In his first book, The Siren Years, the public was introduced to Charles Ritchie as a young diplomat serving with the Canadian Embassy in wartime London. In Diplomatic Passport, we follow his career as he climbs the rungs of the diplomatic-service ladder – as an advisor to the Canadian Delegation to the Paris Peace Conference in 1946; as a Counsellor at the Canadian Embassy in Paris, where his friends celebrate Ritchie Week – to the city’s surprise; as Assistant, Deputy, and Acting Under-Secretary of State for External Affairs in Ottawa; as Canadian Ambassador to Bonn, where he finds himself reciting Little Red Riding Hood in German at a state dinner; and as Permanent Ambassador of Canada to the United Nations.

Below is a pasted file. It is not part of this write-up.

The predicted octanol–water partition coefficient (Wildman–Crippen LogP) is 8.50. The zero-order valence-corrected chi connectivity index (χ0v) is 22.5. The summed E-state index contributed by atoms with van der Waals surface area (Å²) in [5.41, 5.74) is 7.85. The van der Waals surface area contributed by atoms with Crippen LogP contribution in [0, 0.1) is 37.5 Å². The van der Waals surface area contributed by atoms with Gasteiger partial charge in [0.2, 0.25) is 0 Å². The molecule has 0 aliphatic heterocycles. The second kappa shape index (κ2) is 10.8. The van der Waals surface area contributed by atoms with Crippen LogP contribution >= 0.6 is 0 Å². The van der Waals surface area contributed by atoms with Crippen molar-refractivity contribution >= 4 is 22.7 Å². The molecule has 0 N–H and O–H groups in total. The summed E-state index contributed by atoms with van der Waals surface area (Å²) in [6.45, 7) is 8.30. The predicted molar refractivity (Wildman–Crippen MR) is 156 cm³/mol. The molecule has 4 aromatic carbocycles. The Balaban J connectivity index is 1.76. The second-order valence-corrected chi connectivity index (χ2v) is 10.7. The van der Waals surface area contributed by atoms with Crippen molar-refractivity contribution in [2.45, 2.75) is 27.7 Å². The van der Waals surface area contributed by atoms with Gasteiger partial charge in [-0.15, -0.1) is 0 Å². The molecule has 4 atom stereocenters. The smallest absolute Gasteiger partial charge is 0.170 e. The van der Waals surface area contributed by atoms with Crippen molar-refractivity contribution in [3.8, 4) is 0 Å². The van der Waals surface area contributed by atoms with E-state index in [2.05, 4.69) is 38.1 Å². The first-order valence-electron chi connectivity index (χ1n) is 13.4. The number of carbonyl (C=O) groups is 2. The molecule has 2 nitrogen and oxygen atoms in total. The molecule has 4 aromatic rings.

From the Trade Paperback edition.
About Charles Ritchie
One of Canada’s most distinguished diplomats, Charles Ritchie (1906–1995) had a brilliant career in Canada’s diplomatic corps, serving as Canada’s ambassador to Bonn, West Germany; as Canadian Permanent Representative to the United Nations; as ambassador to the United States during the presidencies of John F. Kennedy and Lyndon Johnson; and as High Commissioner to London.
“One of the best diarists who has ever touched pen to paper.” –Toronto Star
“If Canada had produced no other writer of note, Charles Ritchie the diarist, alone, could establish our literary presence.” –Maclean’s